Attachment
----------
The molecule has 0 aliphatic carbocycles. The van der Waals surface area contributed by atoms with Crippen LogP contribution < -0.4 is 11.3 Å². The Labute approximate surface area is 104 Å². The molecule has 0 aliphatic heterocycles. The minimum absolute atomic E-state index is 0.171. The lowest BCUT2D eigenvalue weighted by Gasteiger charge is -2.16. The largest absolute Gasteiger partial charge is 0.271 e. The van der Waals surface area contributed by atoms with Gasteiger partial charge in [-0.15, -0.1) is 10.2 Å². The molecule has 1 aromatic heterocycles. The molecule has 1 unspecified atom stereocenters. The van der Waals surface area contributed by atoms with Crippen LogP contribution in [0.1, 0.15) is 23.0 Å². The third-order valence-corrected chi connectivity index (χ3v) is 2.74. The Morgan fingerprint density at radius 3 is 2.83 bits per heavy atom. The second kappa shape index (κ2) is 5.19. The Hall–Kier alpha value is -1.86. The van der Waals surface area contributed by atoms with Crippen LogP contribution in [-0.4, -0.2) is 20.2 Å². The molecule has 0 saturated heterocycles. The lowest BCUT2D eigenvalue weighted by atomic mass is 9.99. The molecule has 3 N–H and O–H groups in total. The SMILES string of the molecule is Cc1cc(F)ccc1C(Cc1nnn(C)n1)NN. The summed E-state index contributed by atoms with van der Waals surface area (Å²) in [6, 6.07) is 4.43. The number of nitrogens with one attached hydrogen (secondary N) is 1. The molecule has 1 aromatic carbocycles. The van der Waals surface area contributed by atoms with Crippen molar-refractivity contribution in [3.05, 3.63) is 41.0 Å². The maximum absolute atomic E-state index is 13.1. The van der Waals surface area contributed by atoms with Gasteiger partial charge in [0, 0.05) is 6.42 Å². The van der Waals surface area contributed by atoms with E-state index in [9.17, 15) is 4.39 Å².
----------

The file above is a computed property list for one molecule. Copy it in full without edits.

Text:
The molecule has 0 aliphatic carbocycles. The van der Waals surface area contributed by atoms with Crippen LogP contribution < -0.4 is 11.3 Å². The Labute approximate surface area is 104 Å². The molecule has 0 aliphatic heterocycles. The minimum absolute atomic E-state index is 0.171. The lowest BCUT2D eigenvalue weighted by Gasteiger charge is -2.16. The largest absolute Gasteiger partial charge is 0.271 e. The van der Waals surface area contributed by atoms with Gasteiger partial charge in [-0.15, -0.1) is 10.2 Å². The molecule has 1 aromatic heterocycles. The molecule has 1 unspecified atom stereocenters. The van der Waals surface area contributed by atoms with Crippen LogP contribution in [0.1, 0.15) is 23.0 Å². The third-order valence-corrected chi connectivity index (χ3v) is 2.74. The Morgan fingerprint density at radius 3 is 2.83 bits per heavy atom. The second kappa shape index (κ2) is 5.19. The Hall–Kier alpha value is -1.86. The van der Waals surface area contributed by atoms with Crippen LogP contribution in [-0.4, -0.2) is 20.2 Å². The molecule has 0 saturated heterocycles. The lowest BCUT2D eigenvalue weighted by atomic mass is 9.99. The molecule has 3 N–H and O–H groups in total. The SMILES string of the molecule is Cc1cc(F)ccc1C(Cc1nnn(C)n1)NN. The summed E-state index contributed by atoms with van der Waals surface area (Å²) in [6, 6.07) is 4.43. The number of nitrogens with one attached hydrogen (secondary N) is 1. The molecule has 1 aromatic carbocycles. The van der Waals surface area contributed by atoms with Crippen molar-refractivity contribution in [3.05, 3.63) is 41.0 Å². The maximum absolute atomic E-state index is 13.1. The van der Waals surface area contributed by atoms with Gasteiger partial charge in [0, 0.05) is 6.42 Å². The van der Waals surface area contributed by atoms with E-state index in [9.17, 15) is 4.39 Å².